The planning assumptions around what I could achieve in this season were defined by the overall field period being short (3 weeks Stanley to Stanley), and time at any one location being limited in most cases to a few hours to a day maximum. Such short landings provide opportunity for rapid terrestrial biological sampling and survey work, with material returned to ship for assessment, extraction and preservation. In season planning, I identified several targets that could be achieved in parallel during such short and single opportunity landings; failure to achieve any one target or at any specific site would not negate the others, or destroy the overall value of the season. All of the separate targets effectively enhance the material available to the BAS core science programme BIOFLAME, and in most cases directly to its component project BIOPEARL, one of whose aims is to better understand past and present biogeographical distributions in and around Antarctica. Specimens obtained will be archived within the Biological Sciences Division specimen collections and herbarium, thereby contributing in future to our LTMS resource. My main aims during this season include:

a) collection of specific invertebrates that are targets for molecular phylogeny and biogeography studies in BIOPEARL (specific springtails, mites and dipterans)

b) search for specific alien invertebrates and plants already known to be established in areas of South Georgia (including close to or at some of the EID target sites) to improve knowledge of their dispersal/distribution extent and current status (assessment of colonisation patterns, including those of aliens, is a separate strand of BIOPEARL)

c) biological survey targeted at less well known invertebrate groups from the sub-Antarctic (nematodes, tardigrades; by return of frozen substrata to UK for future processing), and also at more familiar arthropod groups, as distributions are poorly known away from our main centres at Husvik and KEP (contributing to the biogeographical work of BIOPEARL)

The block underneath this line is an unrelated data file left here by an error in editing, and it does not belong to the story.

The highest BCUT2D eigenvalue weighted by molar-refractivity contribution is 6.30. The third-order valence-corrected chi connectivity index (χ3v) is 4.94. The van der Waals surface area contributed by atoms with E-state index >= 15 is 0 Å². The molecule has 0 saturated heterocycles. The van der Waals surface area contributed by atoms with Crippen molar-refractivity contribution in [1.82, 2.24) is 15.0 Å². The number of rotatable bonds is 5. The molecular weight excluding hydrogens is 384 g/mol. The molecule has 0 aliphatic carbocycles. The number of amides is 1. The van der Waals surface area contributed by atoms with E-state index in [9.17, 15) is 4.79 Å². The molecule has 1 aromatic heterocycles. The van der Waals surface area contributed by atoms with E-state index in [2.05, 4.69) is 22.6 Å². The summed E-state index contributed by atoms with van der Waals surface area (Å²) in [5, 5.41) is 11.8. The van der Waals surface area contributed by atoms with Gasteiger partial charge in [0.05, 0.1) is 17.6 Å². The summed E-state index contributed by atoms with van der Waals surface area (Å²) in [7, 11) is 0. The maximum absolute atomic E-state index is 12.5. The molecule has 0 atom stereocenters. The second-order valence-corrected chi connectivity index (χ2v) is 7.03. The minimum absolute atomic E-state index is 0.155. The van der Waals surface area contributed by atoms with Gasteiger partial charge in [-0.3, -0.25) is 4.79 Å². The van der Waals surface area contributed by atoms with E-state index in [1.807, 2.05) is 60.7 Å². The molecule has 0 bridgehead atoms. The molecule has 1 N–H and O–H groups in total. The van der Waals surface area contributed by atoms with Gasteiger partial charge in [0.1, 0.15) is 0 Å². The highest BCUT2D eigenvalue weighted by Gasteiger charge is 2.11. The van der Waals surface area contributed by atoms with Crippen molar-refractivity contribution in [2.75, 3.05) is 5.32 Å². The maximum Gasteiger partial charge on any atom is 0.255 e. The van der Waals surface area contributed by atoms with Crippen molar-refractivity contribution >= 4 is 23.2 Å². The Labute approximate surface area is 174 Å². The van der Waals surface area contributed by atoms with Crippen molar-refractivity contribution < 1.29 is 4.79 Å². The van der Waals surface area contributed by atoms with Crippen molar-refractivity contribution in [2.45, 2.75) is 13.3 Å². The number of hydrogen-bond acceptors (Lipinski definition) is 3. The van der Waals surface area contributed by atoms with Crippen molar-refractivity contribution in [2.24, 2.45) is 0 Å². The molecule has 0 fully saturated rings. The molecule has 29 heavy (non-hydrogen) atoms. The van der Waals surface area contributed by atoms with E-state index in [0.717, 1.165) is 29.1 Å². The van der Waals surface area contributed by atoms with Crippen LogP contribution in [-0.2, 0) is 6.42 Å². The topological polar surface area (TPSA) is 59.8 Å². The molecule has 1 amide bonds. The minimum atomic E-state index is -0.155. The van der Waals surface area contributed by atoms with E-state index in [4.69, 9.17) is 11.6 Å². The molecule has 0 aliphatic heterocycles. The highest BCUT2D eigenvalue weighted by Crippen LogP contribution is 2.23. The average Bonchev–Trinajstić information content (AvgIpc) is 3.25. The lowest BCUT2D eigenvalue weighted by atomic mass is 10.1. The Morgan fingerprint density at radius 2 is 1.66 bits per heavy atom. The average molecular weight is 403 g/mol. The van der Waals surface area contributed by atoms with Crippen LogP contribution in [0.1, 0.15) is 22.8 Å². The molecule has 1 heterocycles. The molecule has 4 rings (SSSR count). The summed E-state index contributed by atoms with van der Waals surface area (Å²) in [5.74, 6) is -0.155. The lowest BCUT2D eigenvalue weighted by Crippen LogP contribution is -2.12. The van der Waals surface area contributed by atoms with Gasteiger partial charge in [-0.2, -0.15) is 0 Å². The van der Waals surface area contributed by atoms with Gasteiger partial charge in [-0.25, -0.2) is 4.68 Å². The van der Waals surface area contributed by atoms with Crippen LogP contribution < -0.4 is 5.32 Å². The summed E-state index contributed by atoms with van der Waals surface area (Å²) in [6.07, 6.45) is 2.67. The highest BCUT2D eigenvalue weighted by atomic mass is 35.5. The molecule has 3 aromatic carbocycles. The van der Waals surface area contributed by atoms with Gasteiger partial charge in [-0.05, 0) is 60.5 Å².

d) specific invertebrate community surveys, requiring replicated sampling within and outside surviving reindeer exclosures and/or enclosed cages at Husvik and Moltke Harbour, as a test of consequences of prolonged reindeer influence. This would be parallel to recent botanical studies under the auspices of the South Georgia Government, but otherwise this work has not been done since shortly after the exclosures were established, and is potentially one of the longer term studies available (contributes to the colonisation/community strand of BIOPEARL).

e) Given opportunity to make appropriate collections from comparative habitats, a comparison between the Bird Island terrestrial invertebrate fauna (as a baseline description of non-rat-infested and introduced plant free South Georgian habitats), and those of impacted sites (most if not all of the remainder of the target sites)

f) as part of the logistic pick up of Mike Curtis' field party during this period on completion of his BIOPEARL geological work at Cooper Bay, additional samples will be obtained from a further site. This field party's work forms part of the link between geological and biological history that is a key element of BIOPEARL.

g) if specific invertebrates are present in numbers at any of the sites (particularly a chironomid midge and two species of beetle) it may be possible to collect sufficient to return to UK as live cultures. These would then be used to contribute to improving coverage available to ecophysiological work in BIOREACH, as well as providing further material for BIOPEARL phylogeographic studies. Likewise, I will be attempting to find several specific lichens and liverworts for colleagues in BAS and elsewhere.

- Pete Convey

At the time of writing we are in the Hound Bay area uplifting another Field Party which we will cover next week on the web page, forthcoming events include the return to Schileper Bay to finish off the hut removal , a short visit to KEP again and transit to the Falkland Islands.

Thanks to Mike and Pete for writing articles for the web page and last but not least a big Hello to all our friends and families at home.

Dave Bailey.